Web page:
Coronavirus Aviation Industry Relief Legislation
On March 27, 2020, the “Coronavirus Aid, Relief, and Economic Security Act” or the “CARES Act” (the “Act”) was signed into law. This bulletin focuses on those aspects of the Act that address aviation industry relief, including (1) loan guarantees for air carriers, operators and other eligible businesses (with a lookback at the ATSB program following 9/11), (2) air carrier employee protections, (3) small business relief, subject to the various conditions and restrictions imposed within the Act, and (4) federal excise tax relief for certain applicable air transportation taxes.
1. Loan Guarantees
The Act provides liquidity in the form of loans, loan guarantees and other investments to aviation industry eligible businesses that incurred, or are expected to incur, covered losses such that the continued operations of the business are jeopardized, as determined by the Secretary of the Treasury (the “Treasury”). The term ‘‘covered loss’’ includes losses incurred directly or indirectly as a result of COVID-19 coronavirus, as determined by the Treasury. The loan and loan guarantee amounts will not exceed the following amounts:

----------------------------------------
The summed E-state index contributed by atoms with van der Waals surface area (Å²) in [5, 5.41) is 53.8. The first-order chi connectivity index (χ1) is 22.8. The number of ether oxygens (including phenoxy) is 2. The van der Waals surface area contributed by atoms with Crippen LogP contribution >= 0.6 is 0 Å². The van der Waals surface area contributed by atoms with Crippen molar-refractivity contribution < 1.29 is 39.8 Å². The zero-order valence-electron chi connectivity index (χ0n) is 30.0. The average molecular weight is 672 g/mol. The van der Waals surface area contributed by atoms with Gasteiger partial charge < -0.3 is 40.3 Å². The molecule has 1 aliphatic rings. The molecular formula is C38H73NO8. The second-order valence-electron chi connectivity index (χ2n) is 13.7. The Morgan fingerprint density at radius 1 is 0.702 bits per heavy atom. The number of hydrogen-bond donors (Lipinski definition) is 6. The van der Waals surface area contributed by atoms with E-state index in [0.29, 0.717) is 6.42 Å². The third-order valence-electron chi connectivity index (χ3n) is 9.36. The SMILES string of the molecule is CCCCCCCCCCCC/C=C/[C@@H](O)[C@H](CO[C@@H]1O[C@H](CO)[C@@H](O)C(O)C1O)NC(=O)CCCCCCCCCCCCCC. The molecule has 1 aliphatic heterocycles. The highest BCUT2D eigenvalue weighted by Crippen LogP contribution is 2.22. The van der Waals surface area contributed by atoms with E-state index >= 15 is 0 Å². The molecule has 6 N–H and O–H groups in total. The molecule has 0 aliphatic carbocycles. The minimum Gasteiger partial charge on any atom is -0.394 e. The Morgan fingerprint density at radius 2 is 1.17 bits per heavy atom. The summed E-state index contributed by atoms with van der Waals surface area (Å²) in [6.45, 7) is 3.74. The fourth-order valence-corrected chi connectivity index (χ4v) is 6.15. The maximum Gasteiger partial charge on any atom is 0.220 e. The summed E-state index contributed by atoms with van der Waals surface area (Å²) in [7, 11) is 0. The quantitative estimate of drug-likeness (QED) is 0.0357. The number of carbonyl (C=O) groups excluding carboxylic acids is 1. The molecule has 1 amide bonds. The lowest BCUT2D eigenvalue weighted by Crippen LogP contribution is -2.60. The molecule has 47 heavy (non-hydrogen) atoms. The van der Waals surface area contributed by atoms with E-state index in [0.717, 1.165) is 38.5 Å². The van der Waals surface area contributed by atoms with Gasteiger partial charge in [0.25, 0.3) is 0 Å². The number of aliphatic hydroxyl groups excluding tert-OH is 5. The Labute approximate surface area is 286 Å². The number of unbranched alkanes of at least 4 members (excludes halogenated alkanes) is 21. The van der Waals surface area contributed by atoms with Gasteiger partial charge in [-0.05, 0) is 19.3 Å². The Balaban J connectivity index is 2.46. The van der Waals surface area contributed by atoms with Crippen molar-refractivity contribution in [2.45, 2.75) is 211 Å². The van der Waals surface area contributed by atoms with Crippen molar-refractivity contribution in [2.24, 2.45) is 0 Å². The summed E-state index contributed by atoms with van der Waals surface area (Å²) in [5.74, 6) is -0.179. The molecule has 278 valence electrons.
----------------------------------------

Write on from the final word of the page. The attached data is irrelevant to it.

$25 billion for passenger air carriers, including general aviation operators that conduct flights under Federal Aviation Regulations (“FAR”) Part 135, and eligible businesses that are certified under FAR Part 145 approved to perform inspection, repair, replace or overhaul services and ticket agents;
$4 billion for cargo air carriers;
$17 billion for businesses critical to maintaining national security; and